Monsanto Manufactured Scientific Studies And Then Used Those Studies To Influence EPA, Other Regulators | The Huffington Post

April 13 2014

surveyork
12:57
Tabb, who grows Roundup Ready corn as well, says he didn't find raising the older non-GMO variety much harder to grow. He said the yield from his non-GMO fields were the same as those from his GMO fields, and that his costs were the same.

April 27 2013

surveyork
20:49

April 25 (Reuters) - Heavy use of the world's most popular herbicide, Roundup, could be linked to a range of health problems and diseases, including Parkinson's, infertility and cancers, according to a new study.

The peer-reviewed report, published last week in the scientific journal Entropy, said evidence indicates that residues of "glyphosate," the chief ingredient in Roundup weed killer, which is sprayed over millions of acres of crops, has been found in food.

Those residues enhance the damaging effects of other food-borne chemical residues and toxins in the environment to disrupt normal body functions and induce disease, according to the report, authored by Stephanie Seneff, a research scientist at the Massachusetts Institute of Technology, and Anthony Samsel, a retired science consultant from Arthur D. Little, Inc. Samsel is a former private environmental government contractor as well as a member of the Union of Concerned Scientists.

"Negative impact on the body is insidious and manifests slowly over time as inflammation damages cellular systems throughout the body," the study says.

We "have hit upon something very important that needs to be taken seriously and further investigated," Seneff said.

January 16 2013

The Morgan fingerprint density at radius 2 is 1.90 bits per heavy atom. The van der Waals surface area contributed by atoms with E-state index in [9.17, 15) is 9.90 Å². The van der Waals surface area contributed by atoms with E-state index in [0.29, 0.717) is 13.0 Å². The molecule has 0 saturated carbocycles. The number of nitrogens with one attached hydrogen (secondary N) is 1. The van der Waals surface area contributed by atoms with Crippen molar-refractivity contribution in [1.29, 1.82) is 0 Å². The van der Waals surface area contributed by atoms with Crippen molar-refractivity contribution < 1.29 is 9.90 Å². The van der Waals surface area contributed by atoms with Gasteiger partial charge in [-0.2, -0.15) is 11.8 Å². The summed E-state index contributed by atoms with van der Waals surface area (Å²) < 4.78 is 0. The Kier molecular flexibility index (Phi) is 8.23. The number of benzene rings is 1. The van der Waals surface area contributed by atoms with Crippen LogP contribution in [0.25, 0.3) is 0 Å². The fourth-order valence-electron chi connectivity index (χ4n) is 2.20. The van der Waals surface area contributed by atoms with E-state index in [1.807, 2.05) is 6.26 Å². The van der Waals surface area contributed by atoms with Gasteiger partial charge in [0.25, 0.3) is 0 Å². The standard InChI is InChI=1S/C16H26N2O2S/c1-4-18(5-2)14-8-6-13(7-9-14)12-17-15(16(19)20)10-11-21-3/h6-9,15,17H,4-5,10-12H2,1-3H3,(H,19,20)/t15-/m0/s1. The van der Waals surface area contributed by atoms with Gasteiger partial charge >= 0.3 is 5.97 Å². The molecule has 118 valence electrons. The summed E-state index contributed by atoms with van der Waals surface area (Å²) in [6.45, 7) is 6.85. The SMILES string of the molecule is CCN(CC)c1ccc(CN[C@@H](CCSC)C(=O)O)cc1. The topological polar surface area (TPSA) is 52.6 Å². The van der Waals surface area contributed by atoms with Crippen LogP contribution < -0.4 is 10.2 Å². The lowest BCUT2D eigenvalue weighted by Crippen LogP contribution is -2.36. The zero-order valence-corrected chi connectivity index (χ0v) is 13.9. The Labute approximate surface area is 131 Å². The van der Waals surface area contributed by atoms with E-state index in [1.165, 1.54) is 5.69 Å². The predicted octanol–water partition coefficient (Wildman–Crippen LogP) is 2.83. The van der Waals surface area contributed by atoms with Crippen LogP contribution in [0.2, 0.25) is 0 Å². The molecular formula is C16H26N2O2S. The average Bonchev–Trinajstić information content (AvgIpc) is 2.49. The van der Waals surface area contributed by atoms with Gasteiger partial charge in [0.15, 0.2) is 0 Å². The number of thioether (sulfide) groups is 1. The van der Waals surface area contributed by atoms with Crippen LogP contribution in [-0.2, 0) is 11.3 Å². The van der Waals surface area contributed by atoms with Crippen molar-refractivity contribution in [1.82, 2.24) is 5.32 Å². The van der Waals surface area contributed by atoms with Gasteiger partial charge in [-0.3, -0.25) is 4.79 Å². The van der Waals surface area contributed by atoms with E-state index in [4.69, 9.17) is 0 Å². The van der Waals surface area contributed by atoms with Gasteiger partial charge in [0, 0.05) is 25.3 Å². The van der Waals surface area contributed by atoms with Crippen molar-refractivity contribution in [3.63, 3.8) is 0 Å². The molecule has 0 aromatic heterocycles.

surveyork
01:48

Exploiting their patent on transgenic corn, soybean and cotton, Monsanto asserts an insidious control of those agricultural industries in the US, effectively squeezing out conventional farmers (those using non-transgenic seeds) and eliminating their capacity to viably participate and compete on the market. (Until the end of 2012, Monsanto was under investigation by the Department of Justice for violating anti-trust laws by practicing anticompetitive activities towards other biotech companies, but that investigation was quietly closed before the year's end.) 

The seemingly modest objective of the current lawsuit, OSGATA et al v Monsanto, originally filed in March 2011, is to acquire legal protection for organic and conventional farmers from Monsanto's aggressive prosecution of inadvertent patent infringements. But the implications of the suit are momentous. If the DC Court of Appeal reverses the dismissal, a process of discovery will be instigated that could unveil a reservoir of information, access to which Monsanto has withheld from public knowledge - both by not disclosing it and preventing independent research. 

January 02 2013

surveyork
03:26
When Monsanto revolutionized agriculture with a line of genetically engineered seeds, the promise was that the technology would lower herbicide use—because farmers would have to spray less. In fact, as Washington State University researcher Chuch Benbrook has shown, just the opposite happened.